Sophie is an aspiring writer currently with a lack of inspiration, when she and her fiancé take a trip to one of the most romantic places in the world - Verona, Italy - she thinks it might just give her some direction but she never expected to embark on the journey she does. Sophie finds herself in Juliet's courtyard where she stumbles upon a letter from 1957, the letter is a heartfelt plea for advice. After contemplating what to do with the letter, she finally decides to respond.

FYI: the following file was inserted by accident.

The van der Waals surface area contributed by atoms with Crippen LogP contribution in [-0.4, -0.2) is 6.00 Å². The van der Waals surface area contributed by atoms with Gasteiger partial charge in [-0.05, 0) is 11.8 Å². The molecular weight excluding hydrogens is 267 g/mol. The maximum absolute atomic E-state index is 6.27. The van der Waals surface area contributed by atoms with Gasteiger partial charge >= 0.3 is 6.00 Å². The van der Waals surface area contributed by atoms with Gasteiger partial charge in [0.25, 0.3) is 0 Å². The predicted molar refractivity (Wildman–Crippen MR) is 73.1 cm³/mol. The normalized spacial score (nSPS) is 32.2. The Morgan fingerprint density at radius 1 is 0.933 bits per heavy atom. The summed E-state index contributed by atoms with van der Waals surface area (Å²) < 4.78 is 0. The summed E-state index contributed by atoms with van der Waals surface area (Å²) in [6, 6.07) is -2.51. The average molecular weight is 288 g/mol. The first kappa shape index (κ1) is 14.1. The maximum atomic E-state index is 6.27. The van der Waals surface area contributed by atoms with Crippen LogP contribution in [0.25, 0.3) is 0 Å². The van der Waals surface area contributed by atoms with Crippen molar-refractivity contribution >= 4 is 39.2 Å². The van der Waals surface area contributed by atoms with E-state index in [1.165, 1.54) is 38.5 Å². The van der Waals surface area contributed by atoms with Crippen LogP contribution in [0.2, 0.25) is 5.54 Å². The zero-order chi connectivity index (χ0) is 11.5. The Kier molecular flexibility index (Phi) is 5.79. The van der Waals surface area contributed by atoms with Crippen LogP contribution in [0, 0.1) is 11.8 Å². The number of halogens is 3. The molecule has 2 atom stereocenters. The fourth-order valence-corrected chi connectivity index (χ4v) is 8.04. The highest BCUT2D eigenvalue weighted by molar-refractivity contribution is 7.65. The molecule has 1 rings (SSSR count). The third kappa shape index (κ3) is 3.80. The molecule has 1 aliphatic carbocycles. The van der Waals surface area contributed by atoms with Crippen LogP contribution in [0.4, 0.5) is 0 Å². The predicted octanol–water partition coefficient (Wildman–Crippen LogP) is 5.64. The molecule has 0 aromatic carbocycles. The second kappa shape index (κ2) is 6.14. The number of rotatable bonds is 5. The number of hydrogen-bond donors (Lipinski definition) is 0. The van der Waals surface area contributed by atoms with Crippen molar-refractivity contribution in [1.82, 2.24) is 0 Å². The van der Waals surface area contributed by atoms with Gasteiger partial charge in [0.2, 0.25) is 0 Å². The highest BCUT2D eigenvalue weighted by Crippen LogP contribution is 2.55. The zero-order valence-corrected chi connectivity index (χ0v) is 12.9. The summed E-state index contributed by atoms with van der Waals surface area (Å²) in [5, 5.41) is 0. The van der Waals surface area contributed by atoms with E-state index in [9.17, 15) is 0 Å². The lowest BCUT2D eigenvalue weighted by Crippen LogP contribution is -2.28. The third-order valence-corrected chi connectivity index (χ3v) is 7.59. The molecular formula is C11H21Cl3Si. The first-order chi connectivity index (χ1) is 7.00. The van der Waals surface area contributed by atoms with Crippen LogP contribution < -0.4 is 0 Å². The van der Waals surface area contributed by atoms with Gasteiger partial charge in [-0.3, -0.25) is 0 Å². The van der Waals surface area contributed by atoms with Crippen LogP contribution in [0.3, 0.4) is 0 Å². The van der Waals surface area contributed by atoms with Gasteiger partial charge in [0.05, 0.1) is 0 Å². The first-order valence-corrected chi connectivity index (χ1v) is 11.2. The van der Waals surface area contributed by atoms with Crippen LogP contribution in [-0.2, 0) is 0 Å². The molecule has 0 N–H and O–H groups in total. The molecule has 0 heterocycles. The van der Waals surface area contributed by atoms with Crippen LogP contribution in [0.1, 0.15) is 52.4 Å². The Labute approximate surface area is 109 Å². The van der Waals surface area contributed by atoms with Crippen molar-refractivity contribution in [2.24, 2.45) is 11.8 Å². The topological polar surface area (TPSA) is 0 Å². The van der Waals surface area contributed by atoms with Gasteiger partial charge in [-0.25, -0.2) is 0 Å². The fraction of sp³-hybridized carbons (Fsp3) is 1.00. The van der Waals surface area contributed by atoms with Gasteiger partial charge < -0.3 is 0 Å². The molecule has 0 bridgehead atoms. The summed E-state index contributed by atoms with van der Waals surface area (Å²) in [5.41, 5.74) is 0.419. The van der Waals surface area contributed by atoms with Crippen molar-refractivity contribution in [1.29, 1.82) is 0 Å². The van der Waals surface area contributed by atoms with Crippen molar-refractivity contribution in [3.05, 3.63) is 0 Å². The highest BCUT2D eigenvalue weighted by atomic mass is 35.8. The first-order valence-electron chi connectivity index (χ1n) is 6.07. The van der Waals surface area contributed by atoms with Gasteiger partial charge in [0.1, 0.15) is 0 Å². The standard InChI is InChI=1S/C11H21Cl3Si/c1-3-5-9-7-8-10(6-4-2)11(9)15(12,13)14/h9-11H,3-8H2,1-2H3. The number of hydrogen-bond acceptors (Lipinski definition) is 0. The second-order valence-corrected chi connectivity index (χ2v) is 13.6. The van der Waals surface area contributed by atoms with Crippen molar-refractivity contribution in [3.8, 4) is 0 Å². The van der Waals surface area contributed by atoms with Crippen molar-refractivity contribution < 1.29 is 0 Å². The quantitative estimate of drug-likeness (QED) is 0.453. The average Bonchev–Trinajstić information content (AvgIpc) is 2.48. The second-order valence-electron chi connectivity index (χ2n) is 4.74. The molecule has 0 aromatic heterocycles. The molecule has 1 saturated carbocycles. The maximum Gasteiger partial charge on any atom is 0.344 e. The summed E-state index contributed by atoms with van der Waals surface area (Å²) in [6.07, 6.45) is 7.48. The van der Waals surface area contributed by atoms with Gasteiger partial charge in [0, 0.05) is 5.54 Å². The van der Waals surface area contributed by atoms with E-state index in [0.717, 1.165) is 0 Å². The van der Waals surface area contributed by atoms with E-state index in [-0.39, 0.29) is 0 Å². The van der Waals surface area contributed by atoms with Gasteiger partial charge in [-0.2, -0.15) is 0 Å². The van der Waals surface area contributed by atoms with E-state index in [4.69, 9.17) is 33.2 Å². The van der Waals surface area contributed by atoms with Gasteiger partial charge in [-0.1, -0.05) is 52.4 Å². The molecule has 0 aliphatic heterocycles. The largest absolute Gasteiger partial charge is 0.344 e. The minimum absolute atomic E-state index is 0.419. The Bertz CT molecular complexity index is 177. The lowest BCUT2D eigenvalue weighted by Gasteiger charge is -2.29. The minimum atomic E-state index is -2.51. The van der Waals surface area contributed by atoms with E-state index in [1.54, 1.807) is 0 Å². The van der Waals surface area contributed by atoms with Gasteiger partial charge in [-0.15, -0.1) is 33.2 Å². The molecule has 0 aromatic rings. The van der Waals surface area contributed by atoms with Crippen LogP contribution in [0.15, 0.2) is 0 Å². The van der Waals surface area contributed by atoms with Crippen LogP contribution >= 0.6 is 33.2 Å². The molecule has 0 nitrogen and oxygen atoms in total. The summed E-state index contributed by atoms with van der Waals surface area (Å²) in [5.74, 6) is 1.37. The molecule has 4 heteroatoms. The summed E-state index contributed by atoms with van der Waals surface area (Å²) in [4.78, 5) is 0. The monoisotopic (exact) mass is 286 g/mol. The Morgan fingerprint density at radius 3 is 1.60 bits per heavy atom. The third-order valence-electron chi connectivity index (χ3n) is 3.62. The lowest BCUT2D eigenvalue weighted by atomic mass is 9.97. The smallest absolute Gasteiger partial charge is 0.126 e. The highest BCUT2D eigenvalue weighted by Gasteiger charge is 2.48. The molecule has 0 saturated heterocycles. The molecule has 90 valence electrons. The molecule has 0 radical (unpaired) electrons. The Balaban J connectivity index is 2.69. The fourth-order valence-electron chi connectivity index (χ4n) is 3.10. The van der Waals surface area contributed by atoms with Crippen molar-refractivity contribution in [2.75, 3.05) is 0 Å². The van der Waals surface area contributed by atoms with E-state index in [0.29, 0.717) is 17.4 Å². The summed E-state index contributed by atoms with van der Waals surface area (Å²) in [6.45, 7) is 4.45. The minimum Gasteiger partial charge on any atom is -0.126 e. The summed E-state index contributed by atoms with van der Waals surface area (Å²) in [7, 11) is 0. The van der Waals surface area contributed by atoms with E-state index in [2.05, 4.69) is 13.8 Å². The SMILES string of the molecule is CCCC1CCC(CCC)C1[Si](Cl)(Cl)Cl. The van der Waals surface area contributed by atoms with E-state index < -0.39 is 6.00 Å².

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Ethan Hawke (Training Day) courageously attempts to capture the essence of what makes this landmark so addictive in his directorial debut, Chelsea Walls. A collage of character plotlines that only barely intersect, Chelsea is a unique and respectable experiment in its focus on an inanimate object as its central character. Backed by a score that appropriately feels as if it were written while observing the production, Hawke creates an environment easily accessible to both New Yorkers and the non-initiated.
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